|A good thing that happened last week:|
I committed to Tulane University!
Yet they have not been awful days. I have been able to walk for the most part, and I really am happy. I have been having fun with my friends, and loving people, and making smoothies. There has been an abundance of arthritis jokes, compassionate smiles, and internal conversations with my joints.
Although I have been dealing with arthritis for five years now, I have never exactly found myself behind in my classes, or in my friendships, or in "life." Even during my tedious diagnosis process, I kept up with all of my work (I was in the sixth grade so it was not the most difficult material ever, but still). I am not a person who is generally stressed about school. I rarely feel daunted by tests and assignments. I love going, and I love learning. I adore my teachers and do not mind the workload.
When I reluctantly walked into a trusted teacher's classroom about a month ago and confessed that I was actually behind in my work after a rough week with my health, I knew it was a turning point for me. "This is not the Rachel people know," I thought. More importantly, "this is not the Rachel people like." People, teachers especially, have always complimented my ability to stay on top of my assignments even in the midst of my failing health, and I have never used my illness as an excuse not to get things done. But the fatigue was crushing, and the hours between my long after school naps and nighttime sleep were simply not enough to get all of my work done up to my standards. While my schoolwork is important to me, it is not my number one priority, and therefore it was not all done all of the time. Admitting my inadequacy felt so risky, yet also so necessary.
The truth is, I am not Superwoman. I cannot do it all of the time. I cannot always stay awake to read the last chapter or complete the last math problem. Even though six to seven hours of uninterrupted sleep is a dream for many of my friends, it does not cut it for me. I cannot always stay awake in class, either. On Friday I was absolutely devastated because the library was closed, and I was planning to nap on the carpet. That is not a normal reason for devastation; I am sick and I am fatigued. I have been keeping up with friends for the most part, but I really have not had much energy to put into relationships over the past few days, and I have been saddened knowing that I am distancing myself from people but feeling powerless nonetheless. So there are disappointing times, when I know I should be talking to someone about an activity they are participating in or complimenting their shoes or something minor like that, but the process of going up to them and trying to seem normal and comfortable has felt overwhelming, and so I sink into something more independent that requires less energy.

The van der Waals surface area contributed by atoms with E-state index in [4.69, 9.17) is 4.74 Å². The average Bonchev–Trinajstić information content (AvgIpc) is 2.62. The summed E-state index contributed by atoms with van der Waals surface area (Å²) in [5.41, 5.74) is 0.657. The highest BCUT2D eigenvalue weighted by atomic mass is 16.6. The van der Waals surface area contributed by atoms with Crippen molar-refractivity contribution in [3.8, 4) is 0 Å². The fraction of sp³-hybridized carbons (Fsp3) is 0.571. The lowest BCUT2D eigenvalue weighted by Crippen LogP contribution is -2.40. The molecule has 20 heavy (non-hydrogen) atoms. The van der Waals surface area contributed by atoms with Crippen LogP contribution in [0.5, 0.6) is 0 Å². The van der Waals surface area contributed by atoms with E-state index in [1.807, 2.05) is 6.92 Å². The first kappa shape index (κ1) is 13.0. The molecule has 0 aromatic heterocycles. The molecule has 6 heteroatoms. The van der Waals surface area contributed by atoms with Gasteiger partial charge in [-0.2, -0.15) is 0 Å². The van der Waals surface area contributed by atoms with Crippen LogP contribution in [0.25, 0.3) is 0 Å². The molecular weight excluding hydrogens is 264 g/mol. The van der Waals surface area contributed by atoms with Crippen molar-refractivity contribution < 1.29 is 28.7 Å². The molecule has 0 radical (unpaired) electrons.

It is on days like these that I am especially grateful for friends who refuse to let me drift away. I texted my friend Amelia Thursday night to let her know that I was not feeling well, and immediately she offered to help me in several very practical ways. On Friday, this
So that is all for me. I am completely caught up now, and I am trying to reconnect even though it is presenting itself as a sizable challenge. I am trying to stay positive even though my knees, ankles, and hips are not having it, and I am reminding myself that this too will pass.
I hope that when you read this you still like me. I hope you can accept that, while it is a rare occurrence, I do fall behind sometimes. I hope I can accept that, too.